Lucy, the witness explained, was Lucy Brent, the betrothed of the deceased. The poor girl had been telegraphed for, and had started for England. The witness stated that the outburst of despondency in this letter was almost a solitary one, most of the letters in his possession being bright, buoyant, and hopeful. Even this letter ended with a humorous statement of the writer's manifold plans and projects for the New Year. The deceased was a good Churchman.

CORONER: Was there any private trouble in his own life to account for the temporary despondency?

WITNESS: Not so far as I am aware. His financial position was exceptionally favourable.

CORONER: There had been no quarrel with Miss Brent?

WITNESS: I have the best authority for saying that no shadow of difference had ever come between them.

CORONER: Was the deceased left-handed?

WITNESS: Certainly not. He was not even ambidexter.

A JURYMAN: Isn't Shoppinhour one of the infidel writers, published by the Freethought Publication Society?

WITNESS: I do not know who publishes his books.

The JURYMAN (a small grocer and big raw-boned Scotchman, rejoicing in the name of Sandy Sanderson and the dignities of deaconry and membership of the committee of the Bow Conservative Association): No equeevocation, sir. Is he not a secularist, who has lectured at the Hall of Science?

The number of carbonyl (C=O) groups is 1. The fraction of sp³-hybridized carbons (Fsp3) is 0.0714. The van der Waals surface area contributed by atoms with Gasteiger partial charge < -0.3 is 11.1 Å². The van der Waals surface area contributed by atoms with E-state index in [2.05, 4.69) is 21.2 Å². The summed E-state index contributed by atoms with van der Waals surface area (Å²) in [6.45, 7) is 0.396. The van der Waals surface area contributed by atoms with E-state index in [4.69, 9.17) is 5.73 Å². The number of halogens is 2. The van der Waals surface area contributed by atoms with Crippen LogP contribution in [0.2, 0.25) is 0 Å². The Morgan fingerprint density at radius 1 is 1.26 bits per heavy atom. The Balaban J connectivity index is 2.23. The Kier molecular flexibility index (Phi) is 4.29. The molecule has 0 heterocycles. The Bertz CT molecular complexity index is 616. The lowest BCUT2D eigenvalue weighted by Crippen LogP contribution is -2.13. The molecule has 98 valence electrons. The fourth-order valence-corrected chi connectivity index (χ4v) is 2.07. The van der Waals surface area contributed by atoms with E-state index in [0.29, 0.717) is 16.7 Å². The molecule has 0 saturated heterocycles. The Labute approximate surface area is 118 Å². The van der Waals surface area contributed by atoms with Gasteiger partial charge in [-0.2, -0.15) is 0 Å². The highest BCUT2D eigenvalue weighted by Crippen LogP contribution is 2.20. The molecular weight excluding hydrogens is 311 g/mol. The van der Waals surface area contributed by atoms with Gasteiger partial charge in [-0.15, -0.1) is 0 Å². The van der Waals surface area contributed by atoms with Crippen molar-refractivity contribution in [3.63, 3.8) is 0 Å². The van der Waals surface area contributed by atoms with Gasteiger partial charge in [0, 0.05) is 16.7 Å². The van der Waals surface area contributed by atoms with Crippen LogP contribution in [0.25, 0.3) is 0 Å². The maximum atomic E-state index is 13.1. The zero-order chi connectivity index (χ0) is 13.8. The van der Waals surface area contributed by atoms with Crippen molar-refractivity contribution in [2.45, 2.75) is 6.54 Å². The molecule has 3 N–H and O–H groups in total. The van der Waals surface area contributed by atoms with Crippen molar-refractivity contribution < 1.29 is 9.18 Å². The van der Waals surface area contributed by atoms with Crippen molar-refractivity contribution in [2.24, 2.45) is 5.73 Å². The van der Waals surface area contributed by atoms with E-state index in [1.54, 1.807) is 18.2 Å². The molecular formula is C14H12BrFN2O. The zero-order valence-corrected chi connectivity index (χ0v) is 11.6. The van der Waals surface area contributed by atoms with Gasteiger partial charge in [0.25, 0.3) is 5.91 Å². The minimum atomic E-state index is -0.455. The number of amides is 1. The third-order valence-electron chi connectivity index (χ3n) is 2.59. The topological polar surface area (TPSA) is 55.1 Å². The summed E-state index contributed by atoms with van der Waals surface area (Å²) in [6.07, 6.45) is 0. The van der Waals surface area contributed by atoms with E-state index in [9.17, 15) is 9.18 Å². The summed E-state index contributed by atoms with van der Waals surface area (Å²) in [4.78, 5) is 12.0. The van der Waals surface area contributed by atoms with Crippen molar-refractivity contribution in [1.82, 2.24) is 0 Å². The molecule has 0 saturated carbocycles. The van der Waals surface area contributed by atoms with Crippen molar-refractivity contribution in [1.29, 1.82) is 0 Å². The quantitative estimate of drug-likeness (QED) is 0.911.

WITNESS: No, he is a foreign writer--(Mr. Sanderson was heard to thank heaven for this small mercy)--who believes that life is not worth living.

The JURYMAN: Were you not shocked to find the friend of a meenister reading such impure leeterature?

WITNESS: The deceased read everything. Schopenhauer is the author of a system of philosophy, and not what you seem to imagine. Perhaps you would like to inspect the book? (Laughter.)

The JURYMAN: I would na' touch it with a pitchfork. Such books should be burnt. And this Madame Blavatsky's book--what is that? Is that also pheelosophy?

WITNESS: No. It is Theosophy. (Laughter.)

Mr. Allan Smith, secretary of the Tram-men's Union, stated that he had had an interview with the deceased on the day before his death, when he (the deceased) spoke hopefully of the prospects of the movement, and wrote him out a check for ten guineas for his Union. Deceased promised to speak at a meeting called for a quarter past seven A.M. the next day.

Mr. Edward Wimp, of the Scotland Yard Detective Department, said that the letters and papers of the deceased threw no light upon the manner of his death, and they would be handed back to the family. His Department had not formed any theory on the subject.